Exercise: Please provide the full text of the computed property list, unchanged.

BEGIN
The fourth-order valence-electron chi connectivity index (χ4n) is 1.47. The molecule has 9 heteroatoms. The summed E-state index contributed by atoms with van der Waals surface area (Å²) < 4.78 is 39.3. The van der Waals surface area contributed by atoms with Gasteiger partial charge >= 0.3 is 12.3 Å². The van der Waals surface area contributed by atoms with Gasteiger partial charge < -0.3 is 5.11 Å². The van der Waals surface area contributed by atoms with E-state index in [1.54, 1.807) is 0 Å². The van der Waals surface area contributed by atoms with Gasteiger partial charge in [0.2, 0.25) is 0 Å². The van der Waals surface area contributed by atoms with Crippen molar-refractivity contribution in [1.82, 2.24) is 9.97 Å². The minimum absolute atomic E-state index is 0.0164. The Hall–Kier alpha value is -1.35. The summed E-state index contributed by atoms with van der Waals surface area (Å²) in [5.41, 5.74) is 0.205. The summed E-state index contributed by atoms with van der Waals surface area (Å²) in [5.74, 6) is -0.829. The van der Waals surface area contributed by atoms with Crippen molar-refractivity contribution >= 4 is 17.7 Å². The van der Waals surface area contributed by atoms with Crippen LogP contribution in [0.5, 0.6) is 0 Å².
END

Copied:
The fourth-order valence-electron chi connectivity index (χ4n) is 1.47. The molecule has 9 heteroatoms. The summed E-state index contributed by atoms with van der Waals surface area (Å²) < 4.78 is 39.3. The van der Waals surface area contributed by atoms with Gasteiger partial charge >= 0.3 is 12.3 Å². The van der Waals surface area contributed by atoms with Gasteiger partial charge < -0.3 is 5.11 Å². The van der Waals surface area contributed by atoms with E-state index in [1.54, 1.807) is 0 Å². The van der Waals surface area contributed by atoms with Gasteiger partial charge in [0.2, 0.25) is 0 Å². The van der Waals surface area contributed by atoms with Crippen molar-refractivity contribution in [1.82, 2.24) is 9.97 Å². The minimum absolute atomic E-state index is 0.0164. The Hall–Kier alpha value is -1.35. The summed E-state index contributed by atoms with van der Waals surface area (Å²) in [5.41, 5.74) is 0.205. The summed E-state index contributed by atoms with van der Waals surface area (Å²) in [5.74, 6) is -0.829. The van der Waals surface area contributed by atoms with Crippen molar-refractivity contribution >= 4 is 17.7 Å². The van der Waals surface area contributed by atoms with Crippen LogP contribution in [0.5, 0.6) is 0 Å².